But it’s not just the coast that’s punching above its weight. Head inland along the Tweed Valley Way and you’ll come across places such as the 66-hectare Tropical Fruit World, which is essentially a fruit theme park where you can tour the property, have lunch in the Plantation cafe or experience some of the 500 fruits from around the world that are grown here. Make sure you try its unexpectedly delicious avocado and coconut ice-cream.
The Tweed Valley is a natural amphitheatre, formed millions of years ago by a large shield volcano and recognised alongside the Daintree and Kakadu as one of the three most biodiverse regions in Australia.
The main centres in the area are Kingscliff on the coast, Tweed Heads on the northern border, and Murwillumbah, a bustling central hinterland town where rough-and-ready farmers in plaid shirts and battered Akubras rub shoulders with tie-dyed hippies and tattooed baristas with topiary beards.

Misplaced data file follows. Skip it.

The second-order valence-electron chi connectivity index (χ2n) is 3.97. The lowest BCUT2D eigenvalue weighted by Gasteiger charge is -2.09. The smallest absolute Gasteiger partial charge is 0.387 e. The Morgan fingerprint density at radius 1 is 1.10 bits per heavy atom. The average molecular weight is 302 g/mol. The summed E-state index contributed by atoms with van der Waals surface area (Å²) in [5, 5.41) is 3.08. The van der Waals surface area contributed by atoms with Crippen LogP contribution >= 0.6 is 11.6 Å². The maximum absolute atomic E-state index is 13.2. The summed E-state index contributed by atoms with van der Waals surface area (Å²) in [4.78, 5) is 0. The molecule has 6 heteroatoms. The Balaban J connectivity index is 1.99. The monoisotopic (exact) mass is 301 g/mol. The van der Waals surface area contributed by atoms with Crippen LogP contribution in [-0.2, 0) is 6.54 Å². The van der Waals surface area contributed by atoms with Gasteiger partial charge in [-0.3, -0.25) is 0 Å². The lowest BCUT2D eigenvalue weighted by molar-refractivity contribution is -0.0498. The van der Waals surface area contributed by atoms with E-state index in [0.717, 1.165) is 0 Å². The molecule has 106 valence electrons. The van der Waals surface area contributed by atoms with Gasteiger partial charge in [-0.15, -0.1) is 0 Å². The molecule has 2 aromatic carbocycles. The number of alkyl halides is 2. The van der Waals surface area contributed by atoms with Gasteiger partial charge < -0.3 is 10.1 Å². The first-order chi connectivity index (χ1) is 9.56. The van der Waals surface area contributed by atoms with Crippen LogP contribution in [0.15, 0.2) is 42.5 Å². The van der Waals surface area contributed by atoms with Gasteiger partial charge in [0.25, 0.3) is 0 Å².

Tucked into Murwillumbah’s arts precinct is Italian cafe and restaurant Bacaro, run by Venetian native Luca Bassetto and his wife Giorgia. Serving up the traditional Venetian food his mother used to cook (she came over from Venice for three months to make sure he was doing things properly), Luca says the natives have taken to his food like a gondola to water.
Like most, Luca tries to use as many local products as possible in his cooking, as well as stocking Ink Gin and beer from Stone and Wood, which originated in Byron Bay but whose main brewery is now in Murbah, near Mount Warning, the dormant volcano whose distinctive profile dominates the landscape.